Perish Podsnappish Predilections

On Bullshit
There! I said it.

“One of the most salient features of our culture is that there is so much bullshit,” Harry G. Frankfurt writes, in what must surely be the most eyebrow-raising opener in modern philosophical prose. “Everyone knows this. Each of us contributes his share. But we tend to take the situation for granted.”

I found this little gem of a review by Roger Kimball while deleting unread/unopened Opinion Journals. I was immediately intrigued by his description of the Grey Lady’s sudden onset of blushing priggishness…

“Manners,” Edmund Burke wrote, “are of more importance than law. . . . The law touches us but here and there and now and then. Manners are what vex or soothe, corrupt or purify, exalt or debase, barbarize or refine us, by a constant, steady, uniform and insensible operation like that of the air we breathe in.”
Manners determine not so much what is right and wrong as what is seemly and unseemly: what is and is not decorous or appropriate. Consider the latest bestseller from Princeton University Press by a philosopher named Harry Frankfurt. It’s called “On Bull—-“–well, many American newspapers, including this one, forbear to print the word, but you know what it is. Even the New York Times, whose lifestyle sections celebrate all manner of “transgressive” habits in detail, can’t bring itself to spell out the book’s title on its bestseller list.

…and completely hooked by the ‘Mr. Podsnap’ thing. How cool is that? (Never having been one to wade through Dickens, I still have a fine appreciation of the gent’s bent for characters.) I have penned this post in honor of Mr. Podsnap. Please consider my share contributed in full, of bull.

10 Responses to “Perish Podsnappish Predilections”

  1. peteb says:

    The original article used to be availble online, THS.. it was when I mentioned it
    But it appears that they’ve removed the text.. Booo Hiss.. and replaced it with a link to a series of clips from an interview with Harry G. Frankfurt.

  2. Mr. Bingley says:

    See? Great minds think alike pete, though it seems some of them move a lot slower than others…or at least clean out their inboxes less frequently.

  3. peteb says:

    Great minds certainly do think alike, Mr B… And why didn’t you mention this particular philosophical article?… :p

  4. Ooooh, like I’m not capable of philosophic depths, eh???? I know, I know. Bingley + keyboard = bullsh*t
    Well established equation.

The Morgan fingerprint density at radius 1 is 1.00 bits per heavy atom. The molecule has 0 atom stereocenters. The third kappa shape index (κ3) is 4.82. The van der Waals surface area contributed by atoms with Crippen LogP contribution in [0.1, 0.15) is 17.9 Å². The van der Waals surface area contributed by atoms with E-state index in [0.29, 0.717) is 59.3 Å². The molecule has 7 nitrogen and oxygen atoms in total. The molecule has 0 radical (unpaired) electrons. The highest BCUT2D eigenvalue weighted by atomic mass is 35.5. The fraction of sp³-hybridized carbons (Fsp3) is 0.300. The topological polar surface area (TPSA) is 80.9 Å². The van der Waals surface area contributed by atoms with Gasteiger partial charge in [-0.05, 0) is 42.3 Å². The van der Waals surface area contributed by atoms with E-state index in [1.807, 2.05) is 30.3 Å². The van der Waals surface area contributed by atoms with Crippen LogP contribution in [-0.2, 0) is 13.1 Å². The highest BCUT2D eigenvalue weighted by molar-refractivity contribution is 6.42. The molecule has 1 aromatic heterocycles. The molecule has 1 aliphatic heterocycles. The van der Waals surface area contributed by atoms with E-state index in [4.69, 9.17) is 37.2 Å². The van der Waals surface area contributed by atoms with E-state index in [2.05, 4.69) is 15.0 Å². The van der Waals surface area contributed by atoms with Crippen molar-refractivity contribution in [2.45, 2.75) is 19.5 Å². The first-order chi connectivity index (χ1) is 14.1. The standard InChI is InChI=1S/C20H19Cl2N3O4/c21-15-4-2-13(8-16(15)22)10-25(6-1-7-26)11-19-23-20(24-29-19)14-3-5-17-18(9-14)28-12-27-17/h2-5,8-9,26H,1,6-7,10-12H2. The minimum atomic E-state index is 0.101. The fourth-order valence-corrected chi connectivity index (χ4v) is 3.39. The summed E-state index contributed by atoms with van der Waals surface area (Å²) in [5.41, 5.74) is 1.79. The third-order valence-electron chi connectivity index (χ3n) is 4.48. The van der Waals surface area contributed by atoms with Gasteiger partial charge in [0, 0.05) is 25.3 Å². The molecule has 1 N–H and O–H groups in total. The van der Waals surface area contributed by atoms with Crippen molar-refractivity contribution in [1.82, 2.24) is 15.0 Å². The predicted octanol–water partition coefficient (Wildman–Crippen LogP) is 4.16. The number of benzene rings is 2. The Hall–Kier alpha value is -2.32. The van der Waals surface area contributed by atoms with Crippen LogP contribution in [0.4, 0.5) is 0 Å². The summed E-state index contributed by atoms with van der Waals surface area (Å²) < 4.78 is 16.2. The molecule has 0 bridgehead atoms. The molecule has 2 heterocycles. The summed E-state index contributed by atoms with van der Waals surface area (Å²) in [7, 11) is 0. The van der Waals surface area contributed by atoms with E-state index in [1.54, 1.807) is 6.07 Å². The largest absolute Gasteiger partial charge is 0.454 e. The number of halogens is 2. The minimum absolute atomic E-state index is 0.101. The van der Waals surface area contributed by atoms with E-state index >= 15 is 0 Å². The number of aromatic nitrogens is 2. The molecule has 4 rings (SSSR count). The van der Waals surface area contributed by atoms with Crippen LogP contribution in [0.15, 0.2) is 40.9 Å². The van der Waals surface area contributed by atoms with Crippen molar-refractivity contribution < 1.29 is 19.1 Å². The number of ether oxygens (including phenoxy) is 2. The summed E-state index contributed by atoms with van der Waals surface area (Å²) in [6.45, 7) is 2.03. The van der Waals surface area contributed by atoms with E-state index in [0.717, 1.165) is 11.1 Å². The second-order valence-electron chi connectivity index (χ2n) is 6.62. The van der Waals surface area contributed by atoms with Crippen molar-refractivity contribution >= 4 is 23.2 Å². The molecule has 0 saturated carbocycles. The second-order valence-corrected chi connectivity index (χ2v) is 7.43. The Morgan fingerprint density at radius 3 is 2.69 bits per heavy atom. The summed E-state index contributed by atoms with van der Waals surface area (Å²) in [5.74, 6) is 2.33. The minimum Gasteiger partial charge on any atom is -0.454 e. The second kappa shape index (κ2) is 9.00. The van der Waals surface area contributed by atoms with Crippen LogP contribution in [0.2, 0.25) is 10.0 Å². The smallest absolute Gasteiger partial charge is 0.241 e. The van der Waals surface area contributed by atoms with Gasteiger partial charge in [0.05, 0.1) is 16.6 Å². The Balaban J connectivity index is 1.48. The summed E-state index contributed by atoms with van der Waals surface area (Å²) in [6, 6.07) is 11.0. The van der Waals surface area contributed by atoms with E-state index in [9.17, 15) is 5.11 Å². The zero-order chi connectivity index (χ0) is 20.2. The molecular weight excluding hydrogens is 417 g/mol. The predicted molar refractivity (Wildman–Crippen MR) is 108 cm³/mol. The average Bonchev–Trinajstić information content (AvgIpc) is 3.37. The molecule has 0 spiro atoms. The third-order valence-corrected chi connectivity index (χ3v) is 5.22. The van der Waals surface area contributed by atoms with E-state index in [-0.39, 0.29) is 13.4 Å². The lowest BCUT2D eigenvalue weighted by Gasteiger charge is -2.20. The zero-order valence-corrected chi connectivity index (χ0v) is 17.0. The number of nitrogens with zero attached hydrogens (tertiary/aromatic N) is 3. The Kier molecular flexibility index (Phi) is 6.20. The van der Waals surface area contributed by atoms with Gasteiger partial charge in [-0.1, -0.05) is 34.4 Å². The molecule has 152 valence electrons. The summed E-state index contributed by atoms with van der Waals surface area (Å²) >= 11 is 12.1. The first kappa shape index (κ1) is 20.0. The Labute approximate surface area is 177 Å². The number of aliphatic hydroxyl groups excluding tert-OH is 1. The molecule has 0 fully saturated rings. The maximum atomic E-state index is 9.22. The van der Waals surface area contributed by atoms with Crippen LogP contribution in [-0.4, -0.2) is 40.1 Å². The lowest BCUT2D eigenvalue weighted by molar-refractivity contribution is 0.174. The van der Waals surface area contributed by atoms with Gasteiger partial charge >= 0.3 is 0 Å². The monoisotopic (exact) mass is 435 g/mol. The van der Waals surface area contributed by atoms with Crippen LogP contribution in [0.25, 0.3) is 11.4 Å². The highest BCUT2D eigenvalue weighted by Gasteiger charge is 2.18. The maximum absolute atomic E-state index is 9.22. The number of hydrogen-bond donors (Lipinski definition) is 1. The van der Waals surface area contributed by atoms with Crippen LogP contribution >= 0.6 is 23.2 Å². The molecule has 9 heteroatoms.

5. Mr. Bingley says:

    I delete the Opinion Journals as soon as they come in; they get in the way of Cialis emails Ken makes me forward to him.
    I like bullshit; nay, verily I love it. Few things are more enjoyable in this life of ours than, after hearing some person discourse in such a manner, to turn to a friend over a pint or two and say “What absolute bullshit! Did you ever hear such an asshole?”

  6. peteb says:

    “to turn to a friend over a pint or two..”
    Well, it’s a glass of Stonehaven Shiraz.. but the sentiment is the same..

  7. Mr. Bingley says:

    Have you had Ball Buster yet pete? It’s pretty dang good, and quite reasonably priced.

  8. peteb says:

    Not that particular one since you ask, Ken.. The Barossa Valley route always leads to Ebenezer for me.. and lovely it is.

  9. Nightfly says:

    I like Mr. B’s point, so I’d like to turn its emphasis just a touch. There’s nothing like turning to a friend over a pint and saying, “What absolute BS.” Nor should there be. But once the NYT starts running articles with that phrase as the headline, there is suddenly something that tries to pose as your friend at that bar – and in the Times’ case, an unwelcome, ingratiating “friend” who is usually trying to tell you what to think; failure to agree is proof that you’re unworthy. It’s certain that the true friends who remain will promptly turn to each other and say, “What a bunghole,” perhaps not bothering to wait for the interloper to leave.
    Really, do we want the Times spitting and cussing along with us? “Highbrow” culture and self-importance are great targets for satire, but there’s a point to them. Something becomes higher-class precisely because it won’t stoop. If it does, it’s good aspects are blunted or lost; we hoi polloi get neither the benefits of adopting any of its ideas nor the fun of snubbing the rest.

  10. Mr. Bingley says:

    Excellent point and analysis, Nightfly.

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